For example, if a T-bill pays 4%, and XYZ stock has a return of 12% and a standard deviation of 25%, and an investor's risk aversion coefficient is 2, his utility score of XYZ stock is equal to: 12% - 0.5 x 0.252 x 2 = 5.75%.

If someone were more risk-averse, we might use 3 instead of 2 to indicate the investor's greater aversion to risk. In this case, the above equation yields: 12% - 0.5 x 252 x 3 = 2.63%.

Since 2.63% is less than the 4% yield of risk-free T-bills, this risk-averse investor will reject XYZ stock in favor of T-bills while the other investor will invest in XYZ stock, since he assigns a utility score of 5.75% to the investment (which is higher than the T-bill yield).

A few conclusions about utility:

  • It is unbounded on both sides.
  • Higher return contributes to higher utility.
  • Higher variance reduces utility.
  • Utility does not measure satisfaction. It can be used to rank different investments.
  • Utility cannot be compared among individuals; it's a very personal concept.

Indifference Curves

The set of all portfolios with the same utility score plots as an indifference curve.

An investor's indifference curves specify his or her preferences when making risk-return trade-offs. He or she will accept any portfolio with a utility score on his or her risk-indifference curve as being equally acceptable.

  • The investments along each curve are equally attractive to the investor.
  • The slope of the curves represents how risk-averse the investor is. Steep indifference curves indicate a conservative investor while flat indifference curves indicate a less risk-averse investor.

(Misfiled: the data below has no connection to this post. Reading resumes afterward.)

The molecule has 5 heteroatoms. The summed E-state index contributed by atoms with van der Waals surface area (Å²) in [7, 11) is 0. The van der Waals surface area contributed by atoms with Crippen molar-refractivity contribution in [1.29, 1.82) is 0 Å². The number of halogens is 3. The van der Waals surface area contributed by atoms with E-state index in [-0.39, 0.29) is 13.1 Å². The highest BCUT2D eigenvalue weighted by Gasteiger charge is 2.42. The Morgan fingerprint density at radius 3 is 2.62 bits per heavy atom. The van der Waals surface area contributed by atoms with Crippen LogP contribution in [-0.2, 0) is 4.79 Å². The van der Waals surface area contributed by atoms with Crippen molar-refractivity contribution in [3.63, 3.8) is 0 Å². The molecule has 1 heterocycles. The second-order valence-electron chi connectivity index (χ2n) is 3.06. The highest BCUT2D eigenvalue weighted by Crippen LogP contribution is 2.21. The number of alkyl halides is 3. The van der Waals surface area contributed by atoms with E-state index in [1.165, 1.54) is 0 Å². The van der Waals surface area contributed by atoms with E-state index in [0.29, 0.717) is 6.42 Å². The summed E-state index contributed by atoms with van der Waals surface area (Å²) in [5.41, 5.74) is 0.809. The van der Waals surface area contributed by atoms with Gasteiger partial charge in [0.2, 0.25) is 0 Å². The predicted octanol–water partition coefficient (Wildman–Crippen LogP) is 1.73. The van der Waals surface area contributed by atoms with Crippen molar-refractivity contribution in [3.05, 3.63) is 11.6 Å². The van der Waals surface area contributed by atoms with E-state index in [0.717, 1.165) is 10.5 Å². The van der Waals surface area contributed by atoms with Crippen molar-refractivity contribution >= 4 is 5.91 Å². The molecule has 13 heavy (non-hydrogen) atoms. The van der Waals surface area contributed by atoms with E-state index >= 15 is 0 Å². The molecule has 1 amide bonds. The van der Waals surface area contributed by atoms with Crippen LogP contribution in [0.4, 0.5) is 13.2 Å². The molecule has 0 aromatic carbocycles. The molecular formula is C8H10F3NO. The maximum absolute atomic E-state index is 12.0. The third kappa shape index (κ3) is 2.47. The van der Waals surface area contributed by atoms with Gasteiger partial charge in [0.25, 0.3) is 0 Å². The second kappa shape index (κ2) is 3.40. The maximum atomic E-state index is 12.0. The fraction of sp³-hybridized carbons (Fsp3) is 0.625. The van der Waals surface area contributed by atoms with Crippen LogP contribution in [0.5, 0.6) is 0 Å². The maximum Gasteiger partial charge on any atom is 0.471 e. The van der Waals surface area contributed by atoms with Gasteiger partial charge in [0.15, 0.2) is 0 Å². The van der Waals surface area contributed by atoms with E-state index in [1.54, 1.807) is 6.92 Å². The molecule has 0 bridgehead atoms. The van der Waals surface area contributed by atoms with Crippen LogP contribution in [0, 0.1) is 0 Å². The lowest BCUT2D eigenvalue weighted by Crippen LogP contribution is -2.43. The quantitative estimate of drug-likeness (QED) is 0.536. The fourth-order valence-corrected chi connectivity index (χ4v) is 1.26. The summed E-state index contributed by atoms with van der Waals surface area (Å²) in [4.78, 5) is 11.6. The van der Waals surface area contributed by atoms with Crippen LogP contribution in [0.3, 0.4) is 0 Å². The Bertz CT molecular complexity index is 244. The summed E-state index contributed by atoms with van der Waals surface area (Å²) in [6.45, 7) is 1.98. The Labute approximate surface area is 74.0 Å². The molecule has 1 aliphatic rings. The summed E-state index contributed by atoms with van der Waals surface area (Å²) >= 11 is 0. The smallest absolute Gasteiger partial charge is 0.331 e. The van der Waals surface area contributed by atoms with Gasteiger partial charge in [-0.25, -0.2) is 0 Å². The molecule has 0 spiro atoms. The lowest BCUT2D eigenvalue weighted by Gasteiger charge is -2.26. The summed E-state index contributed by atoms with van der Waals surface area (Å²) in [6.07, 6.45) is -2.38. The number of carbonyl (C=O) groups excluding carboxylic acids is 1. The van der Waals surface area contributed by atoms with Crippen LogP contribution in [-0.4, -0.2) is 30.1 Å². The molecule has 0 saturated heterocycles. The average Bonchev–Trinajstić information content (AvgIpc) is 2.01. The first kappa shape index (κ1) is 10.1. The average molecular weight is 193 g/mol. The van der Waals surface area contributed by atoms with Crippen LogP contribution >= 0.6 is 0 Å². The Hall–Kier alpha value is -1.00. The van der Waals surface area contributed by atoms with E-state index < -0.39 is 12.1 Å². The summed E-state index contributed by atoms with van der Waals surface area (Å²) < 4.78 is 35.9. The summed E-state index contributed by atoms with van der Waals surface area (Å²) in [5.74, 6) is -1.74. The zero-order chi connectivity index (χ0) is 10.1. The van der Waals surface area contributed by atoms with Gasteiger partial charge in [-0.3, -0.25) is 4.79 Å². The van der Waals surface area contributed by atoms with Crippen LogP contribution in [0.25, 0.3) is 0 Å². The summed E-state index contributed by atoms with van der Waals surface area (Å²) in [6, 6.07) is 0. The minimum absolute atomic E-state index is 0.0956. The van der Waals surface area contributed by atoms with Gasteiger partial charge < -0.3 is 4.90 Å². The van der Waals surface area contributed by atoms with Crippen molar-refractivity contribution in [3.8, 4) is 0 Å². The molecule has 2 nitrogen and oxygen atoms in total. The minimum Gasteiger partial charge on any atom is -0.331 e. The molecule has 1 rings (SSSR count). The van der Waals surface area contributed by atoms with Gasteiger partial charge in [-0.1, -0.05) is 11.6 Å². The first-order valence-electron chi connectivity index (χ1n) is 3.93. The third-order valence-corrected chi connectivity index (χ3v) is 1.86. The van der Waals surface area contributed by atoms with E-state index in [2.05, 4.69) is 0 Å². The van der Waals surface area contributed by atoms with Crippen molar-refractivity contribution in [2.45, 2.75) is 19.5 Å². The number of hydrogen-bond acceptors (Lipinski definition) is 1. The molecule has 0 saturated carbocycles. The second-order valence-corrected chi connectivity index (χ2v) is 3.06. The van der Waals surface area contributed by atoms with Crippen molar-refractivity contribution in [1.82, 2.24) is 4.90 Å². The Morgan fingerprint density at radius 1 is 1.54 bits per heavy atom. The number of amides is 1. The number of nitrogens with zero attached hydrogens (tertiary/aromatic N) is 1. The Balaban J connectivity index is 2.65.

For a risk-averse investor:

  • Every indifference curve runs from the southwest to the northeast.
  • Every indifference curve is convex.
  • The slope coefficient of an indifference curve is closely related to the risk aversion coefficient.

The Capital Allocation Line

Suppose we construct a portfolio (P) that combines a risky asset i with an expected return of ri and standard deviation of σi, and a riskless asset with a return of rf. Let w1 represent the fraction of the total portfolio value placed in the riskless asset.

  • The portfolio return E(rp) is given by E(rp) = w1 rf + (1 - w1) E(ri).
  • The portfolio standard deviation is given by σp = (1 - w1) σi


Combine the S&P and a T-bill in a portfolio. E(rS&P) = 13%, σS&P = 20.3%, and rf = 3.8%. Some of the possible portfolios are:

  • w1 = 0, E(rp) = E(rS&P) = 13%, and σp = 20.3%.
  • w1 = 0.5, E(rp) = 0.5 x 0.038 + 0.5 x 0.13 = 8.4%, and σp = 0.5 x 20.3% = 10.1%.
  • w1 = 1, E(rp) = rf) = 3.8%, and σp = 0%.
  • w1 = -0.5, E(rp) = -0.5 x 0.038 + 1.5 x 0.13 = 17.6%, and σp = 1.5 x 0.203 = 30.5%. This means there is negative investment in the riskfree asset: the investor borrowed at the risk-free rate. This is called a leveraged position in the risky asset - some of the investment is financed by borrowing.

The portfolio's expected return and standard deviation obey a liner relation:

  • The slope, [(E(ri - rf)/σi], is known as the portfolio's Sharpe measure or reward-to-variability ratio.
  • The intercept is the risk-free rate.
  • The line is called the capital allocation line (CAL). When i is a marker index portfolio, the line is called the capital market line (CML).
  • A leveraged position is to the right of P.

CAL shows one simple fact: increasing the amount invested in the risky asset increases the expected return by a certain risk premium.

Now the investor must find the point of highest utility on CAL.

The optimal choice for an investor is the point of tangency of the highest indifference curve to the CAL - slope of the indifference curve is equal to the slope of the CAL.

The optimal w1 will be higher for investors with higher A.